David Bomberg (1890-1957) is an interesting, but not very well known British painter. Born to Polish Jewish immigrant parents, he grew up in East London. He studied at the Slade School of Art and later in his life taught art at the Borough Polytechnic, where he proved to be of great influence on his students, including Frank Auerbach and Leon Kossoff.  He is now sometimes referred to as one of the Whitechapel Boys, a group of British Jewish writers and artists, many of whom grew up near the Whitechapel area of London. 
The painter was quite unappreciated in his own time, and the exhibition entitled simply ‘Bomberg’ at the Ben Uri gallery in London, featuring over 40 of his artworks is set to reassess his career. The exhibition begins on the ground floor and then continues downstairs, the visitors have to descend into a dimly lit windowless space using a rather steep and narrow staircase. Having to work with this challenging space, the curators managed to present a coherent chronological narrative, beginning with artworks from Bomberg’s time at the Slade and works reflecting on his Jewish heritage (such as the Ghetto Theatre, see below), following the artist’s development through the war years, ending with haunting self-portraits or his final years.
Bomberg’s early art was influenced by Cubism, Futurism and Vorticism.  Among the best known are his large geometrical compositions (Ju-Jitsu and In the Hold, both owned by Tate). On display at Ben Uri there is a sketch for Ju-Jitsu, and similar in style drawing Racehorses (1913, part of Ben Uri collection). After his experience as a war artist in the WWI, which left him disillusioned, as his commissions were not accepted, Bomberg changed his style dramatically. He abandoned his early fascination with the machine age, an interest he initially shared with Italian Futurists. After the WWI, Bomberg turned towards more naturalistic, and at the same time, more expressive painting techniques.  In 1920s he travelled to Jerusalem, where he was commissioned by a Zionist organisation to paint scenes from Jewish settlements (the painter did not however support the Zionist movement ). During his time in Jerusalem and on his travels in the Middle East he produced many vivid sun-soaked landscapes. His continued interest in landscape flourished during his 1929 trip to Spain and in the following years. As a war artist during the WWII, he saw all his paintings rejected again.  After the war he taught at the Borough Polytechnic. He spent his last years in Spain where he produced more expressive and colourful landscapes.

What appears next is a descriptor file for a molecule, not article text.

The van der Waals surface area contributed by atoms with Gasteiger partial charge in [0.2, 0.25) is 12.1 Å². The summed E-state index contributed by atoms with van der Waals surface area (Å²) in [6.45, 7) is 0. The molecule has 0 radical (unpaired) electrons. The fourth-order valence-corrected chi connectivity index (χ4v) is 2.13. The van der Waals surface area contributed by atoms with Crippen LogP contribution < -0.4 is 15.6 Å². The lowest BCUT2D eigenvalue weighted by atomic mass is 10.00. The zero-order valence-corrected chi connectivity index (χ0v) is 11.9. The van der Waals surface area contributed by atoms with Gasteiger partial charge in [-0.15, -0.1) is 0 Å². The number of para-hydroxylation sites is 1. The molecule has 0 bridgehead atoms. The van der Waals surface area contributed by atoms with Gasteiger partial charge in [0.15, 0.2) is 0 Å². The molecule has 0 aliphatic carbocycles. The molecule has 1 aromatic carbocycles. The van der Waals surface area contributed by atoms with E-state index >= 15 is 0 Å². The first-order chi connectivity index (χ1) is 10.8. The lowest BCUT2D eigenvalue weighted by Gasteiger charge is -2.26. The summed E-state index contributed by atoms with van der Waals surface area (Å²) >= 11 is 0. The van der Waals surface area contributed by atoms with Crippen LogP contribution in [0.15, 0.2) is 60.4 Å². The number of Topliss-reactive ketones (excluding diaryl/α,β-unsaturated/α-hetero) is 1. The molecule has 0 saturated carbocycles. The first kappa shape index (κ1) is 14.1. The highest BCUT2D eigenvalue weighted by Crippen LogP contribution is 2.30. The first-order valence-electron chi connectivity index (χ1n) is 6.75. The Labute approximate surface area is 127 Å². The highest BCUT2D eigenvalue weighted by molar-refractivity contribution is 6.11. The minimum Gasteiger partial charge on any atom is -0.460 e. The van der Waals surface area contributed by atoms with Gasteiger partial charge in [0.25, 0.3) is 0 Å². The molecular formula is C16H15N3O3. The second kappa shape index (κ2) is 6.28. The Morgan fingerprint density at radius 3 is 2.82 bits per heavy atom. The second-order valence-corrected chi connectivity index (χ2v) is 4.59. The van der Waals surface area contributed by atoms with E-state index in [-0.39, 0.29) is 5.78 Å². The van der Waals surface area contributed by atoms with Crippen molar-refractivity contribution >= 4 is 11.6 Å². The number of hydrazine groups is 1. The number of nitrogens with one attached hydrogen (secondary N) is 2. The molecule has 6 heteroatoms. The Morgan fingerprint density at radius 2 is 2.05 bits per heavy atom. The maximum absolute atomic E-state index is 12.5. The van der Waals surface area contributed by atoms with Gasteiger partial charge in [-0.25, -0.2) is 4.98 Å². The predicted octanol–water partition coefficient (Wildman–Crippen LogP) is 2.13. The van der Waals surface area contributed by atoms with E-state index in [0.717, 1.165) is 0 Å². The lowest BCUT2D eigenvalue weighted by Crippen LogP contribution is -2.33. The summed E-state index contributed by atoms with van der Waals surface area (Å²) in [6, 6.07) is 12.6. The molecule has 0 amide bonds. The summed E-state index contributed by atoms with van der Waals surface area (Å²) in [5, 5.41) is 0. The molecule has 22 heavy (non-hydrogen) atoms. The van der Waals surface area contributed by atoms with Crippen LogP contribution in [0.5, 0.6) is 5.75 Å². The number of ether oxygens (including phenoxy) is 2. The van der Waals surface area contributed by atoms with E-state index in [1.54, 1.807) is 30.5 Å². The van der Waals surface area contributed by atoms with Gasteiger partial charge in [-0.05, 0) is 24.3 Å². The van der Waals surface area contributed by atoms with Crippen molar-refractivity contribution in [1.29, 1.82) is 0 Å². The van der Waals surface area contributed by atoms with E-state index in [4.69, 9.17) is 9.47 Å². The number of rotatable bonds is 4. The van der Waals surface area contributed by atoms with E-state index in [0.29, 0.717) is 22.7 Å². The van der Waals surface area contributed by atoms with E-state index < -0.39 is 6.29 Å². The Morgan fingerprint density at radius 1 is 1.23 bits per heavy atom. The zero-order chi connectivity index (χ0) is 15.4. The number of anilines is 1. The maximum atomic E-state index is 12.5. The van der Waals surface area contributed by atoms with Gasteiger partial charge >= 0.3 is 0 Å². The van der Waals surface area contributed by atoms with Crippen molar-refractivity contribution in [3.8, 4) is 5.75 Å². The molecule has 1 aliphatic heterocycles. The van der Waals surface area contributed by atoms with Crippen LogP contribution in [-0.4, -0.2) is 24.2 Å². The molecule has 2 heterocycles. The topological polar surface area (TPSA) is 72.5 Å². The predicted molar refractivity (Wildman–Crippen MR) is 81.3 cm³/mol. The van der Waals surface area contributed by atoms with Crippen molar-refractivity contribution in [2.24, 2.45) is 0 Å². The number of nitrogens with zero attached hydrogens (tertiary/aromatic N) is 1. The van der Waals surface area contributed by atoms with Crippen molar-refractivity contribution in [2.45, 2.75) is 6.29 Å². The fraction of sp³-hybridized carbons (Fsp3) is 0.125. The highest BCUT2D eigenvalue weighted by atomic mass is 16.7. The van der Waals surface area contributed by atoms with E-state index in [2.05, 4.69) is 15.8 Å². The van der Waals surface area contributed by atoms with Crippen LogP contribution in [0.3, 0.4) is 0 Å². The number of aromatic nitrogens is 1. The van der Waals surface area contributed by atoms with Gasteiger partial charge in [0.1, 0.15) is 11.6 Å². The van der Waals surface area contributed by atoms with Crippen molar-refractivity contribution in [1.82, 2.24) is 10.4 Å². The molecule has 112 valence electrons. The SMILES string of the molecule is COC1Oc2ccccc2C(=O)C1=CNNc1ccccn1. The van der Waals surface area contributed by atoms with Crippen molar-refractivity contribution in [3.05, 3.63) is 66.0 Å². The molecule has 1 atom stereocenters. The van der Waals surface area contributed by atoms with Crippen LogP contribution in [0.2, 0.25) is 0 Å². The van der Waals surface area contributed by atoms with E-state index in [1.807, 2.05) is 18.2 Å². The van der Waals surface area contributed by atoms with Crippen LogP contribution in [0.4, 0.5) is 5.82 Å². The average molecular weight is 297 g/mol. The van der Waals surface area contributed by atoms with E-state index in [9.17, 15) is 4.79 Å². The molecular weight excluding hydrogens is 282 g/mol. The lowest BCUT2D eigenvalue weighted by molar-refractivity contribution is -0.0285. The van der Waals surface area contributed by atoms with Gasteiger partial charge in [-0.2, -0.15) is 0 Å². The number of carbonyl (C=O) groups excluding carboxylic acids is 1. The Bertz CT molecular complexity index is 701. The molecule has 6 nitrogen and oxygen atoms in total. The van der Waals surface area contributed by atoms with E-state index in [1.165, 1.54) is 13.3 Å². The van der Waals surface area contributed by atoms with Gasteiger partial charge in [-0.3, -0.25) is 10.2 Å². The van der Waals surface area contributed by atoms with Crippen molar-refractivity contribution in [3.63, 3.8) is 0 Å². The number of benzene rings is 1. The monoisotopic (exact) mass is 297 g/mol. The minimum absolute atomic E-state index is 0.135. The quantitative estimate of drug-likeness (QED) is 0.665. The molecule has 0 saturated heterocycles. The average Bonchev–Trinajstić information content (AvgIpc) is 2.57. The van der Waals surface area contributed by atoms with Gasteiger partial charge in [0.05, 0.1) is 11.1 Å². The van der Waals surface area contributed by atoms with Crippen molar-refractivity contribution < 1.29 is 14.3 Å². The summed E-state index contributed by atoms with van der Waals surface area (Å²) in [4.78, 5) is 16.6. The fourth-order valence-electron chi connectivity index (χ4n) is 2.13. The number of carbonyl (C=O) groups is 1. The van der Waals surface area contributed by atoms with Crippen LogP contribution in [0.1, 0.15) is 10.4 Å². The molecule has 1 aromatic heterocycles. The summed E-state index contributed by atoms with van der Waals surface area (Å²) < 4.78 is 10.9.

Pairing of artworks with similar subjects but executed in wildly differing styles allows to appreciate Bomberg’s varied approaches to painting.
Bomberg’s late self-portraits, the Talmudist (1953) and The Last Self-portrait, on first glance seem to have been influenced by Christian art. The Talmudist has been compared to Christ wearing crown of thorns . Similarly, in The Last Self-portrait the artist resembles images of Christ as ‘Ecce Homo’ with his hands crossed in front of him (see Ecce Homo by Anthony van Dyck here).
It was great to see so many Bombergs under one roof. The exhibition traces the painter’s artistic development and provides a fantastic opportunity to see some of his less known works.
The exhibition ‘Bomberg’ at Ben Uri Gallery, London ran from 21 June and is closing on 16 September 2018.
 Oxford Dictionary of Art & Artists
 Exhibition leaflet
 Gallery label
 Gallery label